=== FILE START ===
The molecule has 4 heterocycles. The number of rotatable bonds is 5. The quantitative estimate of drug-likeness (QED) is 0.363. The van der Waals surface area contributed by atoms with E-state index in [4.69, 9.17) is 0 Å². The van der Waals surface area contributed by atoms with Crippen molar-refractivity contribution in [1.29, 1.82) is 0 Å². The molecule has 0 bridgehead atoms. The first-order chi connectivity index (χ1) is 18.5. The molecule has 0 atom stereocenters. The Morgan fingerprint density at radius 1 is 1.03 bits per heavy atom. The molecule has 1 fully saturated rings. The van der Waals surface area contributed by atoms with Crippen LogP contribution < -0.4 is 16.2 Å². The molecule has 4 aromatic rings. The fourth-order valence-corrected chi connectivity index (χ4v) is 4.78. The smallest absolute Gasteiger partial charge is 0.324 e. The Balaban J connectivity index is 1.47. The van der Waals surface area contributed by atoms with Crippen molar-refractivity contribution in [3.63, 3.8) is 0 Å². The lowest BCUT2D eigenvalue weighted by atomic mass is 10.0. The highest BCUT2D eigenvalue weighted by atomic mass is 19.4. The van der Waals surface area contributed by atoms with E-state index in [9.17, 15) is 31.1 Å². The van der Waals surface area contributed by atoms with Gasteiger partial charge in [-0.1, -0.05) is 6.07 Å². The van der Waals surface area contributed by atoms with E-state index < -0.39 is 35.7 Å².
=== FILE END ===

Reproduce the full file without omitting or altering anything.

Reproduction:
The molecule has 4 heterocycles. The number of rotatable bonds is 5. The quantitative estimate of drug-likeness (QED) is 0.363. The van der Waals surface area contributed by atoms with E-state index in [4.69, 9.17) is 0 Å². The van der Waals surface area contributed by atoms with Crippen molar-refractivity contribution in [1.29, 1.82) is 0 Å². The molecule has 0 bridgehead atoms. The first-order chi connectivity index (χ1) is 18.5. The molecule has 0 atom stereocenters. The Morgan fingerprint density at radius 1 is 1.03 bits per heavy atom. The molecule has 1 fully saturated rings. The van der Waals surface area contributed by atoms with Crippen LogP contribution < -0.4 is 16.2 Å². The molecule has 4 aromatic rings. The fourth-order valence-corrected chi connectivity index (χ4v) is 4.78. The smallest absolute Gasteiger partial charge is 0.324 e. The Balaban J connectivity index is 1.47. The van der Waals surface area contributed by atoms with Crippen molar-refractivity contribution in [3.63, 3.8) is 0 Å². The lowest BCUT2D eigenvalue weighted by atomic mass is 10.0. The highest BCUT2D eigenvalue weighted by atomic mass is 19.4. The van der Waals surface area contributed by atoms with E-state index in [9.17, 15) is 31.1 Å². The van der Waals surface area contributed by atoms with Gasteiger partial charge in [-0.1, -0.05) is 6.07 Å². The van der Waals surface area contributed by atoms with E-state index < -0.39 is 35.7 Å².